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Born to Ride: The Autobiography of Stephen Roche Hardcover – 7 Jun 2012
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"One of the most riveting sporting biographies I've read for ages" (Herald)
"While most people focus on his famous year in 1987, it's often forgotten just how precocious a cyclist Roche was early on in his career…an entertaining read" (John Whitney Bike Radar)
"Fascinating…a compelling read" (Cycling Shorts)
"The intimacy and tone of a fireside chat – possibly lubricated with a generous nightcap" (Daniel Friebe Outdoor Fitness)
"Highly recommended" (Cycling World)
The first full autobiography of Irish cycling legend Stephen Roche, who in 1987 defied all odds to win cycling's 'triple crown'See all Product Description
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Top Customer Reviews
His account of 1987 is particularly detailed and insightful. The book also provides a glimpse at events surrounding his career generally and developments since his retirement. Particularly emotional and striking is his young son's battle against Leukemia.
In this reviewer's opinion, however, in contrast to his career, Roche's autobiography fails to touch greatness in a number of respects.
Firstly, to my surprise (as someone who found Stephen particularly engaging on his TV screen back in the 1980s and early 1990s), Roche doesn't come across as the most sympathetic of characters. He is, by his own admission, opinionated and assertive in his views - perhaps too much so at times. His treatment of a lot of events also comes across as somewhat superficial - to my surprise I found myself warming much more to Bjarne Riis when I read his own recent autobiography.
Also by his own admission, Roche is very hard on his son, the cyclist, Nicholas. He wastes no time in criticising his son's approach to cycling and castigating him for not adopting his views on cycling. To me this was somewhat troubling in light of the next point.
Whilst Roche does discuss doping in his book, the treatment came across to me as somewhat superficial.Read more ›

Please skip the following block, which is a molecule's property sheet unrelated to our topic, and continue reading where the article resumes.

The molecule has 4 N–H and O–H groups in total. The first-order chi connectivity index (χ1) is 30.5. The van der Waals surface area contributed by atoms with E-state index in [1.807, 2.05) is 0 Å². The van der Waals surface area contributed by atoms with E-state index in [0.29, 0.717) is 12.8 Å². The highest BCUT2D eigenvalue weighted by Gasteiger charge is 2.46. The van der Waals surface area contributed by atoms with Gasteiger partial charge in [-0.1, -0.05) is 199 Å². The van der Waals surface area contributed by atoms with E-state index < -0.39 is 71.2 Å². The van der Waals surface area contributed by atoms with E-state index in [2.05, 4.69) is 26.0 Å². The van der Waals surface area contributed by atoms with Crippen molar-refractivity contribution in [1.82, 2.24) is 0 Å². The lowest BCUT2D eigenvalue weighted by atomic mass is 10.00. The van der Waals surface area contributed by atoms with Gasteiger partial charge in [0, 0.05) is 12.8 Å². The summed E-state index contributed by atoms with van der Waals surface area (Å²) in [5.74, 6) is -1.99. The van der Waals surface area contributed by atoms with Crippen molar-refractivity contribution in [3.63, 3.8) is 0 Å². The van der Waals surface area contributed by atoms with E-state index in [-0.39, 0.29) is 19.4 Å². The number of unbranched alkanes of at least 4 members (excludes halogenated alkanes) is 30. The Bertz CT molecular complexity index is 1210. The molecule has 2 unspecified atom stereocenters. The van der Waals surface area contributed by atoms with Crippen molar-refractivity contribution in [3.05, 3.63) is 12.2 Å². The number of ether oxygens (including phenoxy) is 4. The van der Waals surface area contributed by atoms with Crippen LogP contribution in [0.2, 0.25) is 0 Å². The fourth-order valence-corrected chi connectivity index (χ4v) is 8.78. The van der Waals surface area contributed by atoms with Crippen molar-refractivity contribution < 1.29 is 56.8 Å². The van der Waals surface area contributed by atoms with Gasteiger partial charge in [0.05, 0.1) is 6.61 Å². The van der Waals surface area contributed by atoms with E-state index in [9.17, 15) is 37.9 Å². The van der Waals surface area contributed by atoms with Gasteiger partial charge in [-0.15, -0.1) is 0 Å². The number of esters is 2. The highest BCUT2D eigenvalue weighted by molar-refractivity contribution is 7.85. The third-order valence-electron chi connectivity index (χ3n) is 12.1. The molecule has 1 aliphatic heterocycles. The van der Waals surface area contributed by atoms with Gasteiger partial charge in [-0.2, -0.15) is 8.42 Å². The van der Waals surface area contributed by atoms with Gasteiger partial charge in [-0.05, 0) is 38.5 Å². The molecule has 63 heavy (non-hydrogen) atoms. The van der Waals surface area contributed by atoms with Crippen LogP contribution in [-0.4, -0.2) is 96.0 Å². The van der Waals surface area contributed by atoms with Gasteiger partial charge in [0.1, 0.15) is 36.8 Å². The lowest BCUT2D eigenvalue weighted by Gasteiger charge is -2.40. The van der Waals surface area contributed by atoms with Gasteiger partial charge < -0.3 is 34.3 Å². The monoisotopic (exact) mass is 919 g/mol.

The stories and the thoughts behind the action in the book are fascinating. Stephen's personal views of the nature and culture of cycling in the 1980s-the teams, the Directors Sportif, the teammates and the rivals are the needed details. They fill in gaps in the urban legends and the well-documented stories that have become the lore of cycling. To be allowed into the depths of that world, just a bit, is a compelling read and well worth the price of admission.
Setting the stage with the details and drama of the World Championships of 1987, Stephen Roche narrates the tale of that fateful day, bone-numbingly wet, riding the circuit course at Villach, Austria. "During these early laps I am just staying in the wheels, sheltering from the wind behind other riders, freewheeling almost. That's obviously an exaggeration, but that's how easy I want it to feel, so that I can save everything I can for the end." The winning strategy, the gear choices, the details of the day are the simple things, like putting on three rain jackets layered upon each other, that make for a build up that seems so very personal and intriguing. It also makes a fascinating read for fans of cycling and of sports psychology.Read more ›
Unlike the Riis and Fignon biographies where you actually came out with a far better perspective and understanding of cyclists who were not overly popular in their day I was left feeling no better towards Roche.
As for all the doping this will follow Roche until he dies, my harsh opinion is he probably did know about doping how could he not, its like top bankers saying I had no idea this was going on, we are talking about elite operators here, people at the roof of their professions and as a team leader of course he knew. Did he do it? We will never know and he will never tell.
He come across as very ungenerous.
Most Recent Customer Reviews
I'm still relatively new to road cycling so reading books like this is a great way to absorb some of the history. Read morePublished 9 months ago by Mr Paul Bray
Very well written and Stephen gets across how dedicated, moral and professional a cyclist he was.Published 21 months ago by Andy Noon
Brilliant read which explained many things about this much gifted riders mercurial career.Published 21 months ago by Mr F Whitehouse
With all the revelations about the systemised doping culture surrounding Lance Armstrong's team in the 1990s, it was interesting to read a story of a time before cycling was... Read morePublished 21 months ago by Mr. Iain R. Wear